If you want optimal growing conditions for your spring crops, you’ll need optimum soil health. The health of your farmland soil depends on three critical factors: physical structure, soil composition , biological composition (ideally hosting a diverse array of microorganisms) and chemical makeup (the nutrients and minerals it contains).
Make sure your farmland is in capital shape for spring crop planting with these spring soil preparation tips:
- Start with a soil test. Before you add any soil amendments, understand what shape your soil is in. Work with reputable soil testing facilities to collect and submit soil samples. Remember, if you collect samples on your own, get those samples to the lab as soon as possible.
- Adjust soil pH if needed. Healthy soil generally has a pH between 6 and 7. This pH range best supports soil microbial activity that will give your spring crops the best access to nutrients. Remember, you should work with a soil testing company to determine the correct amount of lime (for low pH soils) or sulfur (for high pH soils) needed in your field.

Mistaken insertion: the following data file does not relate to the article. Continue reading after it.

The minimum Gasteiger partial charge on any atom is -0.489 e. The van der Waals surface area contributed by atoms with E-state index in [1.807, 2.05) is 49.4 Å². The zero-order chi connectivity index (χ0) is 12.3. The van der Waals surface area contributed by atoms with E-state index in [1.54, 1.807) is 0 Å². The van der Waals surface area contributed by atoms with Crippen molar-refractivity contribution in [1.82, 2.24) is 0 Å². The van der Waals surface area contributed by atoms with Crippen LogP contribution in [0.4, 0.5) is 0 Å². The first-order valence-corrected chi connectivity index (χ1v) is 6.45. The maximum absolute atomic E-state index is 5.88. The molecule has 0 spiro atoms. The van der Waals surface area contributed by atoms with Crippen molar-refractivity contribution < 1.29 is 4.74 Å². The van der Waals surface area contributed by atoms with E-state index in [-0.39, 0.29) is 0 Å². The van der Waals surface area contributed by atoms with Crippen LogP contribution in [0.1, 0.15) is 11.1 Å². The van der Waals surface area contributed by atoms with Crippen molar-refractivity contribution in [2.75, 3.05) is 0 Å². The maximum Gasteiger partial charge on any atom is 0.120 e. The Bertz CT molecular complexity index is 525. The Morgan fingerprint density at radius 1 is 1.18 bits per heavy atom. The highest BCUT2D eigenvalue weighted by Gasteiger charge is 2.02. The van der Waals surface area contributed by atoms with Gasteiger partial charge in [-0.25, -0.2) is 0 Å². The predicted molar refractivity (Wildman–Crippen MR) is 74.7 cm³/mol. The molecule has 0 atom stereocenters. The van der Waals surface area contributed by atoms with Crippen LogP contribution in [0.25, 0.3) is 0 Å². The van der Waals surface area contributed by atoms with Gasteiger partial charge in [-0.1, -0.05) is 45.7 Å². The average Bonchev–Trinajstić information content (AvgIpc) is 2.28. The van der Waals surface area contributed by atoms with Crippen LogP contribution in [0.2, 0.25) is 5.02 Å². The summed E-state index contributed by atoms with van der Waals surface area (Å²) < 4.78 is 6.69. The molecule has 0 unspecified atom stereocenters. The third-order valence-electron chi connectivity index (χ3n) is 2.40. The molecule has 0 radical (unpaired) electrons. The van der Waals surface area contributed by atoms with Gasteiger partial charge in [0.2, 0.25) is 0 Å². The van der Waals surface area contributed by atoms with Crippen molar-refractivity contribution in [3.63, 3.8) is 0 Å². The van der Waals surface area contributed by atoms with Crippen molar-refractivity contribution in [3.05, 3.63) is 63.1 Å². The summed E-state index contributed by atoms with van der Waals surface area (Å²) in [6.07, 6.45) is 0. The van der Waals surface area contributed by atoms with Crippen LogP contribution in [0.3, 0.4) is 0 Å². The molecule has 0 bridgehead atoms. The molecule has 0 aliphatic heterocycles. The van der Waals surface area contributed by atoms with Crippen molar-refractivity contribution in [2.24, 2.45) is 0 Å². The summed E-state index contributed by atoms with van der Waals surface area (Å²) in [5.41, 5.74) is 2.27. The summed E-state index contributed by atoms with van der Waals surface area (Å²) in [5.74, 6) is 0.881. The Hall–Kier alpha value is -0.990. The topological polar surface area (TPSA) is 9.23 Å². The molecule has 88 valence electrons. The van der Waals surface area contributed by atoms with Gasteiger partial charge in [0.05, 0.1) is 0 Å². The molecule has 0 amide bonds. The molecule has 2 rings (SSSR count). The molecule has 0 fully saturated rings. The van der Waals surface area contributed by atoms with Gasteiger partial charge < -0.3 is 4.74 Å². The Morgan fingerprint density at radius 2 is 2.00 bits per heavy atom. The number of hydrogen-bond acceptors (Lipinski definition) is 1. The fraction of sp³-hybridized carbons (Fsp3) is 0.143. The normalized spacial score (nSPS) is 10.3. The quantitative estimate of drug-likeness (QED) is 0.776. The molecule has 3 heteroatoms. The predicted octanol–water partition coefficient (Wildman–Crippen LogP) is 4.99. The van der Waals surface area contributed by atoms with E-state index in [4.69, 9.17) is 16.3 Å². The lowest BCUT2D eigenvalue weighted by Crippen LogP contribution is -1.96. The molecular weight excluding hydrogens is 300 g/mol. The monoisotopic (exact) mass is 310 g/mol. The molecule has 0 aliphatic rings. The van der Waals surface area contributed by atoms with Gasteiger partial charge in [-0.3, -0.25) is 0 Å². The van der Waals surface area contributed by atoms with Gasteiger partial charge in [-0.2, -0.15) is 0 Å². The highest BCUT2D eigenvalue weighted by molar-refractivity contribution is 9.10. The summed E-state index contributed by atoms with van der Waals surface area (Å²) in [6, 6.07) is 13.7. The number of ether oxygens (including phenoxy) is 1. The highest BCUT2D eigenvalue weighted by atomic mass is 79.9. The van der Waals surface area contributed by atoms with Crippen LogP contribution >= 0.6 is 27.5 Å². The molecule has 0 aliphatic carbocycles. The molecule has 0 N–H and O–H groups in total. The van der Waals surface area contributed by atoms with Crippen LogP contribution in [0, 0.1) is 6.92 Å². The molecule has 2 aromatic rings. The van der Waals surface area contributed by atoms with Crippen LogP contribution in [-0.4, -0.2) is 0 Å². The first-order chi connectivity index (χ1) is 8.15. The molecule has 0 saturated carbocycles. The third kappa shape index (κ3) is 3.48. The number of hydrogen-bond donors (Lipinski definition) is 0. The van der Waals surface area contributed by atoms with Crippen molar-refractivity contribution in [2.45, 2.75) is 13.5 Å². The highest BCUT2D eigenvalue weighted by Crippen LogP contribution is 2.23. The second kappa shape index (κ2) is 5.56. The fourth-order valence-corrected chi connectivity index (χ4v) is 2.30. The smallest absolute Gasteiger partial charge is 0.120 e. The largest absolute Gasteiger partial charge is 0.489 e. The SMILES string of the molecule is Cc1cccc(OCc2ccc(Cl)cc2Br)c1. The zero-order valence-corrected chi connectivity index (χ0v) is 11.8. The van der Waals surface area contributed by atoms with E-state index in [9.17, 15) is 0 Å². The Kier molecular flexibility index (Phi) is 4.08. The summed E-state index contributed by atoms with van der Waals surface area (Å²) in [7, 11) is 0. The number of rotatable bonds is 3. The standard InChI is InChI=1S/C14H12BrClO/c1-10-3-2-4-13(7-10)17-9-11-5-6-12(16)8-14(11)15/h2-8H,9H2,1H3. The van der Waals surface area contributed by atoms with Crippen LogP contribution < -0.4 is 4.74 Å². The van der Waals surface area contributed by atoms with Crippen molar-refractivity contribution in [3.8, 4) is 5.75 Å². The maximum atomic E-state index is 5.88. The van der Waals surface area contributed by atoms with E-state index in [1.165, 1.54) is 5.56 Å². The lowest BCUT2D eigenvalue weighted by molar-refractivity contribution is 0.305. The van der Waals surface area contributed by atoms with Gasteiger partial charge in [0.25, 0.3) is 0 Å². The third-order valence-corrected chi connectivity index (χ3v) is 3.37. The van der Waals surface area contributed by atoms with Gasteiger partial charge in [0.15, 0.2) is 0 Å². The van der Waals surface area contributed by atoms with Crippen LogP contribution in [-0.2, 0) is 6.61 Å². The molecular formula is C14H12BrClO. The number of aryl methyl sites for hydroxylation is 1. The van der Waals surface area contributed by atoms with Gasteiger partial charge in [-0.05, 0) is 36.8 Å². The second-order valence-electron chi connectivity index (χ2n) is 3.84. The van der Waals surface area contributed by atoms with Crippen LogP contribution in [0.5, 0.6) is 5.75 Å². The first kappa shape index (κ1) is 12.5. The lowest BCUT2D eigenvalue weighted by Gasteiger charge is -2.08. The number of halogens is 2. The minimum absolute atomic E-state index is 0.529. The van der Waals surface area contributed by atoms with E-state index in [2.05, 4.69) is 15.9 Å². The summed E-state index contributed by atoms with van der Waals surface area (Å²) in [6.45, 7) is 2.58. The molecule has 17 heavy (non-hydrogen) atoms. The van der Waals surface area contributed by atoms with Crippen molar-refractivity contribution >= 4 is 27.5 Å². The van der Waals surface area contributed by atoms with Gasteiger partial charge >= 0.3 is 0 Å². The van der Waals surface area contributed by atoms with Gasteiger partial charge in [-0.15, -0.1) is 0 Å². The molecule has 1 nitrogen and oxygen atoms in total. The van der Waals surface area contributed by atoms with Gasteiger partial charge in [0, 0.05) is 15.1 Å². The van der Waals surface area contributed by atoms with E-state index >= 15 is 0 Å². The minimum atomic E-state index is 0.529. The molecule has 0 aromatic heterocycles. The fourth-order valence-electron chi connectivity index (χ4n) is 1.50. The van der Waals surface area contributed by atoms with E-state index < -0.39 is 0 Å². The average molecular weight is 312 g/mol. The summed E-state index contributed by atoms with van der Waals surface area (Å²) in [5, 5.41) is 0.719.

- Consider your soil’s nutrient load. All row crops need nitrogen, phosphorus, and potassium, but different crops need them in different amounts. Too little fertilizer can limit crop yields, while too much can be a waste of money.
For your corn acres, the key to a successful spring nitrogen application is choosing the right fertilizer type, nitrogen stabilizer, application rate and timing. Given spring and early summer are prime times for nitrogen loss in the soil, applying a nitrogen stabilizer is critical. During a wet spring, the risk of nitrogen loss increases dramatically.
In most cases, rhizobium bacteria should be adequate to supply the nitrogen needs of your soybean crop. However, where fields have sat fallow/absent of beans for extended periods of time, it may be worthwhile to inoculate. With soybeans, potash rivals nitrogen for representation within the plant by weight. Consider an application of potash prior to planting beans. Consult your crop protection retailer for advice on a nutrient application strategy for your specific row crops.
- Take soil moisture into account and plant spring crops accordingly. Make sure you understand how moisture can impact spring crop emergence and yields. Planting into soils that are too wet can cause sidewall compaction and smearing, which can restrict root development and harm yield, especially if soil dries out later in the summer. If your soil is too moist, it also can cause fungi to proliferate, potentially leading to root rot.